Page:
How Quiet Can You Be
How Quiet Can You Be?
“The French mathematician Blaise Pascal wrote, ‘All man’s miseries derive from not being able to sit quietly in a room alone.’ We have become experts at filling our lives with noise and activities. We wake up to the sound of the radio blaring and dress while the television is on. We drive to work listening to the latest traffic report and spend the next 8 hours in a bustling office. When we come home, at the day’s end, we delve into the evening’s activities against the background sound of television, ringing phones and humming computers”
This excerpt from Life Lessons from the Monk who sold his Ferrari by Robin Sharma articulates why for the month of October I have chosen to participate in Quiet Quest, an initiative by The Yoga Foundation to raise money for people suffering with mental illness and cerebral palsy.
The challenge is to spend 30 minutes silently and mindfully each day for 30 days without all the usual distractions of the modern day. No electronic devices, smart phones, music, TV, radio or talking etc.
Having suffered for a number of years with anxiety, I know first hand how debilitating it can be and there was a time when even just the thought of having to be alone with my mind and thoughts was enough for me to start having a panic attack.
Over the last couple of years, and particularly the last 5 months while completing the Teacher Training at Sukha Mukha, I have learnt that yoga is so much more than stretching your hamstrings in downward facing dog or being able to touch your toes in a forward bend. I have been inspired to take my yoga off the mat and have realized that my daily dose of yoga doesn’t have to be an asana practice and that I don’t have to be a yogi living in a cave to practice mindfulness.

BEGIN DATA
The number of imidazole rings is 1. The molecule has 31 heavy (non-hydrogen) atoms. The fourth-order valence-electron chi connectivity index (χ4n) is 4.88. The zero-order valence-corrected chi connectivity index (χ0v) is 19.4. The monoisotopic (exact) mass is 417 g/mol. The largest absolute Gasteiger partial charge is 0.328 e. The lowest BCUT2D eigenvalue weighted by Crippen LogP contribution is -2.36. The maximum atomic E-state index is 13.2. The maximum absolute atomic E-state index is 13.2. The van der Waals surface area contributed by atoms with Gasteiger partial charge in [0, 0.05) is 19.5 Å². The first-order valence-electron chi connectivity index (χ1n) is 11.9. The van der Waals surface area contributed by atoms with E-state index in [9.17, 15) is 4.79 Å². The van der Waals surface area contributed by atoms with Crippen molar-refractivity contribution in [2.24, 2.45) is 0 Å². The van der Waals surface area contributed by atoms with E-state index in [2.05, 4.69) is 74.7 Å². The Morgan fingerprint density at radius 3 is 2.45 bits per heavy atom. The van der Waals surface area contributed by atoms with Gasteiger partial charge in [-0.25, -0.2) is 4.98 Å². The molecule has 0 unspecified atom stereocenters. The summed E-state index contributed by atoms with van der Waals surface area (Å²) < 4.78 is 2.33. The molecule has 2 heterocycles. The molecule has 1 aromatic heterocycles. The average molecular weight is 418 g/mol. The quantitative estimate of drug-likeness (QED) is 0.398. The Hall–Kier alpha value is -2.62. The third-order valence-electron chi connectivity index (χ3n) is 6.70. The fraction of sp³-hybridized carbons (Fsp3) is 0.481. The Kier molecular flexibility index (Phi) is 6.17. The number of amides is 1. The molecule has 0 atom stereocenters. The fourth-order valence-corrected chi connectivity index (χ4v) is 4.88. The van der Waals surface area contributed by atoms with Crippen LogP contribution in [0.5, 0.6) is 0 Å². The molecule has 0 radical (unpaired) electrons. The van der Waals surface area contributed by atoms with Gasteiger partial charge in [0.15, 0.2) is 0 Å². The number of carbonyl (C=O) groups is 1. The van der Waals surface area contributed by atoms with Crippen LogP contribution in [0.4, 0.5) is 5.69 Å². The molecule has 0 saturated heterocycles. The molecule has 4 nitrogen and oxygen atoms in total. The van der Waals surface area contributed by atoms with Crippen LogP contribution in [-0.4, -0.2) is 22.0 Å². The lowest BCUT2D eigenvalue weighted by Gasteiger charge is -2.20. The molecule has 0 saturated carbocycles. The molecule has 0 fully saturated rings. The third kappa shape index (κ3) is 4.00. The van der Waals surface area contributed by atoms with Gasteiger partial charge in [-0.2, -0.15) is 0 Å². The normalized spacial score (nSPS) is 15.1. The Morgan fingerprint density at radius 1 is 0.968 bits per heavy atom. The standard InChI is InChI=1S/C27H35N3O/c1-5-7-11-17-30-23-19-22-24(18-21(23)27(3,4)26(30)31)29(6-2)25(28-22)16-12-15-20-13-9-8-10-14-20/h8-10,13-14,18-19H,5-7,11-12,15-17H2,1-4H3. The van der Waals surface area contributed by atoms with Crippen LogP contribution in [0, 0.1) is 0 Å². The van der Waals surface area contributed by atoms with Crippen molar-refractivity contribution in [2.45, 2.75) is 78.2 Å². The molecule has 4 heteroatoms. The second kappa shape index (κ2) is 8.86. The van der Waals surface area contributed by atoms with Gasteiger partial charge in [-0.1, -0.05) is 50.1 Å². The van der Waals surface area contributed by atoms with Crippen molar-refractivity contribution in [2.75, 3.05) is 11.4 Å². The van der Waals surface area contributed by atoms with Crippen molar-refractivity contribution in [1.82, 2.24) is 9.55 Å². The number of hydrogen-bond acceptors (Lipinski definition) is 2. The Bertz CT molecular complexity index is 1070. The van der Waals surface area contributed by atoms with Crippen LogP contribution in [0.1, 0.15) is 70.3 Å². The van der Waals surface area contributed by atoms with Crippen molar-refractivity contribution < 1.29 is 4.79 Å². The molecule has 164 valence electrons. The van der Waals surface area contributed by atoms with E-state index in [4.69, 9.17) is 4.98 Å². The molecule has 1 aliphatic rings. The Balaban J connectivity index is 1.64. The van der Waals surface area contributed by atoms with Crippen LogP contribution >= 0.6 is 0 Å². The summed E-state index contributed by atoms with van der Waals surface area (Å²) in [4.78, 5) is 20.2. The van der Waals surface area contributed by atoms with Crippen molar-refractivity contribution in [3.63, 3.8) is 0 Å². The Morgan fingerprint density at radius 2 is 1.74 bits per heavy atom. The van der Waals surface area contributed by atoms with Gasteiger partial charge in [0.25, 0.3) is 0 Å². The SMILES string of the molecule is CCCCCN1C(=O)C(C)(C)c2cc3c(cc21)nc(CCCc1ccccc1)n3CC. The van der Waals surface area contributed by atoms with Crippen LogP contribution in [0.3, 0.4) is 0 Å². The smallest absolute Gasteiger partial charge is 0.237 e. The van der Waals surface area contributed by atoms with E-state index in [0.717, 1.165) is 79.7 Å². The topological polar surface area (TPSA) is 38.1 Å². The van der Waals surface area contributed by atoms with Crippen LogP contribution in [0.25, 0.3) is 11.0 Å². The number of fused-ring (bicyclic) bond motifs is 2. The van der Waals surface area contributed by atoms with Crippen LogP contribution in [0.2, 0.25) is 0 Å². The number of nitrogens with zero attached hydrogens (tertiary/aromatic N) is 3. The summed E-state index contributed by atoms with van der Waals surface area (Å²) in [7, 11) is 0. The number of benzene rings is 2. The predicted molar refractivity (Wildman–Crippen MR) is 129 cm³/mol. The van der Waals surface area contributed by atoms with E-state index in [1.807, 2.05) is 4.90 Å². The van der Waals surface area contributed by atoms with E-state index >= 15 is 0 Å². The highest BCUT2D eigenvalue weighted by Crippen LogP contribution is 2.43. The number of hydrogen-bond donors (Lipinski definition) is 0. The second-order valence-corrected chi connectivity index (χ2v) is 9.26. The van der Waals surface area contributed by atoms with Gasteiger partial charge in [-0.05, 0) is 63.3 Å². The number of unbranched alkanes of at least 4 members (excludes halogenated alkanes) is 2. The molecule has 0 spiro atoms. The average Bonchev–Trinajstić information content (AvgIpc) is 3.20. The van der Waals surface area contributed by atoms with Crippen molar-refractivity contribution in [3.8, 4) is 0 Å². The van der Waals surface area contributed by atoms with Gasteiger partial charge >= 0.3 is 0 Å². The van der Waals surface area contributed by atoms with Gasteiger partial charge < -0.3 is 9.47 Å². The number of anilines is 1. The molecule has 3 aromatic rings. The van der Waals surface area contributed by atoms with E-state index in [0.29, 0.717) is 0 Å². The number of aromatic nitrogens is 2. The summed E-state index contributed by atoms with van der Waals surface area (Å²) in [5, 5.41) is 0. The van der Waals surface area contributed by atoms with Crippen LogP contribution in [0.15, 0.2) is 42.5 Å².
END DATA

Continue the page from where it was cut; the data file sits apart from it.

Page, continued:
Mindfulness is the practice of being fully present and engaged in each moment. It is an opportunity to see the true nature of who you are and how you live your life. The benefits of mindfulness are widely known and include an increased ability to focus, experience greater clarity and decrease stress, anxiety and depression. Overall it promotes greater happiness and well-being.
In his compilation of The Yoga Sutras, Patanjali writes that yoga is the cessation of the fluctuation of the mind. While Quiet Quest has given me the perfect excuse to have 30 minutes all to myself, it has also reminded me that my mind is in a constant state of fluctuation.
Quiet Quest has also taught me a lot about my own asana practice, particularly my reliance on music to distract me from the mental and physical discomfort I experience in certain poses. As an example, where I would usually tune out of myself and into the music in hip opening poses, for the purposes of Quiet Quest, I have had to sit with and accept the feelings of anger that come up for me in these poses, where on a subtle level, I clearly hold a lot of negative emotion.
My teachers have often told me that the attitude that we bring on to the mat can often be a mirror of our attitude towards life off the mat. During a silent practice focusing on forward bends I was forced to admit that I still experience a case of the “I’ll be happy when” mentality. Specifically I’ll be happy when my chest is lying on top of my thighs and my back is flat. My off the mat “I’ll be happy when” equivalent is usually something equally as superficial like I’ll be happy when I buy that dress and matching pair of shoes. And while I’m embarrassed to admit this – I was forced to hear it was the case in that silent practice.
Overall, through my experience with Quiet Quest I have been able to recognize how much noise is in my life and how beneficial it is to unplug and listen to the sounds within. I have learnt the importance of making room for quiet each and every single day and I intend to continue on this quest long after the fundraiser ends.
You can read more about my experience with quiet quest at www.yogaishappiness.com or better still, you can sponsor a Quiet Quester at http://quietquest.gofundraise.com.au/cms/home